Can Craig Gentry Revive His Career With the Angels?

By Christoph Ludwig

Angel fans are surely familiar with new outfielder Craig Gentry, who has spent his entire career in the AL West. He played his first five seasons with the Texas Rangers, then played the last two with the Oakland A’s. He signed with the Angels in the offseason to a non-guaranteed one-year $1 million deal and is expected to be part of a platoon in left field along with fellow newcomer Daniel Nava.

Craig Gentry had three good seasons with Texas from 2011-2013, averaging .285/.362/.374 and 18 stolen bases. He appeared to benefit from playing half of his games in the hitter-friendly Globe Life Park, with his career batting average being 43 points higher at home than on the road.

Gentry’s numbers dropped significantly to .254/.319/.289 in his first season in Oakland in 2014, perhaps the most pitcher-friendly ballpark in the majors. He really struggled in 2015, hitting just .120/.196/.200 in 26 games at the major league level. He spent most of the season at Triple-A Nashville, where he also performed poorly, hitting .256/.319/.327, although he did steal 25 bases. He’ll be looking to turn his career around in Anaheim.

So what does he bring to the table? Craig Gentry is an average defender and runs relatively well, as his stolen base numbers can attest. He doesn’t hit for any power, with just four career home runs.  Since Gentry is expected to be part of a platoon, the main question that has to be asked is: Can he hit lefties?  The numbers suggest that he can, but not spectacularly. In his career against left-handers, he’s hit .274/.354/.366, which is decent but not great.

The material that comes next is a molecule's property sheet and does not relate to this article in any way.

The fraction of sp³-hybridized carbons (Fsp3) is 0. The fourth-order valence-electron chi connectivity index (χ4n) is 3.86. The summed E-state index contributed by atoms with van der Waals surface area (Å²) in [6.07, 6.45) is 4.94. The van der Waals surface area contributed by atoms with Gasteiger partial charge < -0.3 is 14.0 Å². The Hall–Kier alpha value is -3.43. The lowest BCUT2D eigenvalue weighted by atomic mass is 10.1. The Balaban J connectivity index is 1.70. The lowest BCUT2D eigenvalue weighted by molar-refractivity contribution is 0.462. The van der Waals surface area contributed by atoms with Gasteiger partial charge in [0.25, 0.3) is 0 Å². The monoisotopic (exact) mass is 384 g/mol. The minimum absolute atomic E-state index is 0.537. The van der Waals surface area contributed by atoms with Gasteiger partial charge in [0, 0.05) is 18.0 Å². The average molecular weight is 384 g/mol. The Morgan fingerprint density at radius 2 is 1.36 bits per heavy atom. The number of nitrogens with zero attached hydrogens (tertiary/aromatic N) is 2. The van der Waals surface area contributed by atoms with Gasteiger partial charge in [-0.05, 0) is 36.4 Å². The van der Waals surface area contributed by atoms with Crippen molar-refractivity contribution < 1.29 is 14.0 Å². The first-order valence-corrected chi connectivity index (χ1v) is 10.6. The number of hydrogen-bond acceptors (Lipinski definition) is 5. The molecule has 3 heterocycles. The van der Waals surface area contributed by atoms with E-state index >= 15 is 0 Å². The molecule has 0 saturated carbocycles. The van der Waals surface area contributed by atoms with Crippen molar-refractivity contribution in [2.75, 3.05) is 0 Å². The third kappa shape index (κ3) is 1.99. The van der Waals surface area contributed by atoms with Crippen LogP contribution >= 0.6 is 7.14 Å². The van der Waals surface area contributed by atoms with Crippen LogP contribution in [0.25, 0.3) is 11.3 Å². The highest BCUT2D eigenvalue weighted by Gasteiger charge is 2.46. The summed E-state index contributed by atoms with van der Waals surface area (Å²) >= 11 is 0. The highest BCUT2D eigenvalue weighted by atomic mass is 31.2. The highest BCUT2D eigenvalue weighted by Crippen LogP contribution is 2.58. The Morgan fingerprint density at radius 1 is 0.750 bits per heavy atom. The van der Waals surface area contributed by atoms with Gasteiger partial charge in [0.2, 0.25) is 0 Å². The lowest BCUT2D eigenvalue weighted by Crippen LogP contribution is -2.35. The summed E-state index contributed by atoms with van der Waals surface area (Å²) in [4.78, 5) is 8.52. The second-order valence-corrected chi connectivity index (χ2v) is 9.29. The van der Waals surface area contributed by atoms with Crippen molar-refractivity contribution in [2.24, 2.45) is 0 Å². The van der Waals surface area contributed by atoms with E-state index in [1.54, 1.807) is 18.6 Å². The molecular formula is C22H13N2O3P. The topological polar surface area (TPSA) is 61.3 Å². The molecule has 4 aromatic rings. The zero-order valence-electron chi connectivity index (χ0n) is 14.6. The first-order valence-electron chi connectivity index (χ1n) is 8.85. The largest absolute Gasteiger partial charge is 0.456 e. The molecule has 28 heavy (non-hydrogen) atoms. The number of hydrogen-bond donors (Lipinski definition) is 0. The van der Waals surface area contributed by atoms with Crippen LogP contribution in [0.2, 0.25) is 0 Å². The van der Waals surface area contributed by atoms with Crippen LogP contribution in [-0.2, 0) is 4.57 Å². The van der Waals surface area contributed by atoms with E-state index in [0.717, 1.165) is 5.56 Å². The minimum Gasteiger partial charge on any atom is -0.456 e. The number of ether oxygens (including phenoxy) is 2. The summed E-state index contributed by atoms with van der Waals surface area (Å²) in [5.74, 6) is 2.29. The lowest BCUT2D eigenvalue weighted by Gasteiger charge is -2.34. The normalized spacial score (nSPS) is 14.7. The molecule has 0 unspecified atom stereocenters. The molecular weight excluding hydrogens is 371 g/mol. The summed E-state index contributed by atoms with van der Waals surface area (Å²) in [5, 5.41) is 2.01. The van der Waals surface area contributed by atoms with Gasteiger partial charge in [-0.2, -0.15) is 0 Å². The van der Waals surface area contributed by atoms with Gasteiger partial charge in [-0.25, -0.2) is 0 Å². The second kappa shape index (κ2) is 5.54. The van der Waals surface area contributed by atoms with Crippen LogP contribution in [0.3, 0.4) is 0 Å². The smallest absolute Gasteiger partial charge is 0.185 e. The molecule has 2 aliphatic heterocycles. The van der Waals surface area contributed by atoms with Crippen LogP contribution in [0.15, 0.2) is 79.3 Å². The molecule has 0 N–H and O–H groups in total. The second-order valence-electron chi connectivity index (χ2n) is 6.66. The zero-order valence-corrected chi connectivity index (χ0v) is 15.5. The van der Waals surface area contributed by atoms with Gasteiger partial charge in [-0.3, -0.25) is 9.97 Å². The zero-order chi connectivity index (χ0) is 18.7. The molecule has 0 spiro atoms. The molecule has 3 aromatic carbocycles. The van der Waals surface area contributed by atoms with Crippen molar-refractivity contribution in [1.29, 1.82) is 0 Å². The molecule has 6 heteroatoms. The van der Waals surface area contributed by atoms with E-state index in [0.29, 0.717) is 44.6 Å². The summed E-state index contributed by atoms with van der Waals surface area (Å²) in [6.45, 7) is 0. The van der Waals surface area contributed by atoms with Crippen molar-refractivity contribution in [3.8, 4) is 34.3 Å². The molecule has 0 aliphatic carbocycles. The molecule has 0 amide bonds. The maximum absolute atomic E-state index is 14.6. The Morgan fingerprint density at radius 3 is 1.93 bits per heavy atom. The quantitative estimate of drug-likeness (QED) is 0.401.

The Angels hope his good on base skills from 2011-13 return, and he can help bring some speed to a team that finished 28th out of 30 in total stolen bases and were last in stolen base percentage. Craig Gentry’s skills translate well into manager Mike Scioscia’s style of play, which is being aggressive on the base paths: stealing bases and going from first to third whenever possible.

After an off-season that started with high expectations about the Angels going after one of the big name left field free agents Cespedes, Upton, Davis, and Heyward to fill their left field void, a left-field platoon with Craig Gentry and Daniel Nava is a major disappointment to most.

Someone told me recently that you don’t need an all-star at every position and the Angels will test that strategy this season.  Hopefully Gentry and fellow platoon mate Daniel Nava will be up to the challenge. Time will tell…